In May 1989, Lake Champlain Maritime Museum began construction of a replica of the Philadelphia. To save time, LCMM boatbuilders used modern power tools in conjunction with traditional hand tools, but a period-correct blacksmith shop was built to forge the ironwork, including nearly 9,000 nails. Both natural and synthetic fibers for the rigging and sails were used. Whereas natural line is period correct, in some instances synthetic line was chosen both for safety, durability, and availability of sizes.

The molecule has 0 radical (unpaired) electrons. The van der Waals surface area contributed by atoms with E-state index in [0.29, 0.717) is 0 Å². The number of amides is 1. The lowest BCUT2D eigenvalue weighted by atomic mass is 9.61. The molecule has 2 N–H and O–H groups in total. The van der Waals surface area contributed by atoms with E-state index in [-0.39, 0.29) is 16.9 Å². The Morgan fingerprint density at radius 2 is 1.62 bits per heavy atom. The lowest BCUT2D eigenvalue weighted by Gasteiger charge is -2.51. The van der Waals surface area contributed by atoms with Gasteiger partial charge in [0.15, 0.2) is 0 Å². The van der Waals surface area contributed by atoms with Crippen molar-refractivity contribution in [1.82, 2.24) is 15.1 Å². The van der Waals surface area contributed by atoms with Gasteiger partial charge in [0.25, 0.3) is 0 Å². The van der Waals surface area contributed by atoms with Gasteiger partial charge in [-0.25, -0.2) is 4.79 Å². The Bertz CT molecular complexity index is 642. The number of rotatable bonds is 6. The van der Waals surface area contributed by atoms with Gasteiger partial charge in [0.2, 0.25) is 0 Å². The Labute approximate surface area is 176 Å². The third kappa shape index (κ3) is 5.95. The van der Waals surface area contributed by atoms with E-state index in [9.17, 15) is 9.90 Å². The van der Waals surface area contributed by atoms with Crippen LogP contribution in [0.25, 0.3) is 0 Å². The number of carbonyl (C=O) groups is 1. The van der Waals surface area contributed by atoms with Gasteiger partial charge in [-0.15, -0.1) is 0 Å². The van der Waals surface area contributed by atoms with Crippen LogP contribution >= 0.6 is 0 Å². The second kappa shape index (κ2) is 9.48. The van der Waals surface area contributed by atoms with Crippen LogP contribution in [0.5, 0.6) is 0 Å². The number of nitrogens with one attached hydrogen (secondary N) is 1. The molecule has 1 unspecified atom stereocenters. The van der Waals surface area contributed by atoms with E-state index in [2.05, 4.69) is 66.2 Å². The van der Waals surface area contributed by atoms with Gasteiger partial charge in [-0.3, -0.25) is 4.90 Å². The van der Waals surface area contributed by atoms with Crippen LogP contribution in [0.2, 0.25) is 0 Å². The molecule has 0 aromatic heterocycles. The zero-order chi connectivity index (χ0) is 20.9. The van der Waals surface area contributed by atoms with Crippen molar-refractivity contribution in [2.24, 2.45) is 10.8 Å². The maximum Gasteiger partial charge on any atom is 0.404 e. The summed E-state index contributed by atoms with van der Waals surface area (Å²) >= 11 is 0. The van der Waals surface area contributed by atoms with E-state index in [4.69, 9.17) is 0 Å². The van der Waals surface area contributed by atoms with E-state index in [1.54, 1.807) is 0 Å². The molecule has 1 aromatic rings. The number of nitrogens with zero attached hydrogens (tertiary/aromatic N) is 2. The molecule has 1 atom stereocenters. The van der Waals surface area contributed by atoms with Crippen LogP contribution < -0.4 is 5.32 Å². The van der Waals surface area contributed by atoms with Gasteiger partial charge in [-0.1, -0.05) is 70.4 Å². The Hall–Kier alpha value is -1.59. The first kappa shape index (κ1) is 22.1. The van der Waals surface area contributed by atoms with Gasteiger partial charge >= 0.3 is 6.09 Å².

Ash rigging blocks with lignum vitae sheaves were made as per the original (lignum vitae is a tropical wood), along with a dozen ash oars, each 21 feet long. Several weeks were spent caulking the hull planks with cotton and oakum. Boatbuilder John Gritter remarked, “Over and over again we were impressed by the extraordinary accomplishment of the men who had gone before us.”